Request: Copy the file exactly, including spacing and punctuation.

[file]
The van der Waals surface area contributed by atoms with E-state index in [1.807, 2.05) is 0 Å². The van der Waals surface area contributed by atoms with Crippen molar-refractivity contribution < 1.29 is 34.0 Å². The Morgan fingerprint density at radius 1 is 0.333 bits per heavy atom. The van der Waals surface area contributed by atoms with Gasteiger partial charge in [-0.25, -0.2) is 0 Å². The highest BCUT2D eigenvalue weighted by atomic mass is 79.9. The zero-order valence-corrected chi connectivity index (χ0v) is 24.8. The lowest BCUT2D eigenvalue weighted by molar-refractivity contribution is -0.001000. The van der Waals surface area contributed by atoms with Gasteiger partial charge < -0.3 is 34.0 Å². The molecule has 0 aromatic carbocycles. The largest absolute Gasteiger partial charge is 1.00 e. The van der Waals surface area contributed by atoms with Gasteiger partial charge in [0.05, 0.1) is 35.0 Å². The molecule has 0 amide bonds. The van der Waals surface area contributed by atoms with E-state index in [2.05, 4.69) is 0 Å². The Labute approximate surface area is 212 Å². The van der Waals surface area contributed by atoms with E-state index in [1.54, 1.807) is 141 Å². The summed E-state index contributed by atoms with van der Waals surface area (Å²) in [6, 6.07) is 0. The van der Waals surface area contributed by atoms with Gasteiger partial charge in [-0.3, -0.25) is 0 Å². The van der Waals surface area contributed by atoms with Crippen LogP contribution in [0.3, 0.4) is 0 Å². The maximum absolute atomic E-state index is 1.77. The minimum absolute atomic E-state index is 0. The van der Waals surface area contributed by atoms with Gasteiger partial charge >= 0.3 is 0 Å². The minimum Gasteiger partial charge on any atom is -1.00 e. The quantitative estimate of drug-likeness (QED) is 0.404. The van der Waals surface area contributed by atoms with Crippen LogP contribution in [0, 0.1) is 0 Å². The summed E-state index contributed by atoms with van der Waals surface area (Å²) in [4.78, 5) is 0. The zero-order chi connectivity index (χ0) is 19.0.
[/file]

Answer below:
The van der Waals surface area contributed by atoms with E-state index in [1.807, 2.05) is 0 Å². The van der Waals surface area contributed by atoms with Crippen molar-refractivity contribution < 1.29 is 34.0 Å². The Morgan fingerprint density at radius 1 is 0.333 bits per heavy atom. The van der Waals surface area contributed by atoms with Gasteiger partial charge in [-0.25, -0.2) is 0 Å². The highest BCUT2D eigenvalue weighted by atomic mass is 79.9. The zero-order valence-corrected chi connectivity index (χ0v) is 24.8. The lowest BCUT2D eigenvalue weighted by molar-refractivity contribution is -0.001000. The van der Waals surface area contributed by atoms with Gasteiger partial charge < -0.3 is 34.0 Å². The molecule has 0 aromatic carbocycles. The largest absolute Gasteiger partial charge is 1.00 e. The van der Waals surface area contributed by atoms with Gasteiger partial charge in [0.05, 0.1) is 35.0 Å². The molecule has 0 amide bonds. The van der Waals surface area contributed by atoms with E-state index in [2.05, 4.69) is 0 Å². The Labute approximate surface area is 212 Å². The van der Waals surface area contributed by atoms with E-state index in [1.54, 1.807) is 141 Å². The summed E-state index contributed by atoms with van der Waals surface area (Å²) in [6, 6.07) is 0. The van der Waals surface area contributed by atoms with Gasteiger partial charge in [-0.3, -0.25) is 0 Å². The van der Waals surface area contributed by atoms with Crippen LogP contribution in [0.3, 0.4) is 0 Å². The maximum absolute atomic E-state index is 1.77. The minimum absolute atomic E-state index is 0. The van der Waals surface area contributed by atoms with Gasteiger partial charge >= 0.3 is 0 Å². The minimum Gasteiger partial charge on any atom is -1.00 e. The quantitative estimate of drug-likeness (QED) is 0.404. The van der Waals surface area contributed by atoms with Crippen LogP contribution in [0, 0.1) is 0 Å². The summed E-state index contributed by atoms with van der Waals surface area (Å²) in [4.78, 5) is 0. The zero-order chi connectivity index (χ0) is 19.0.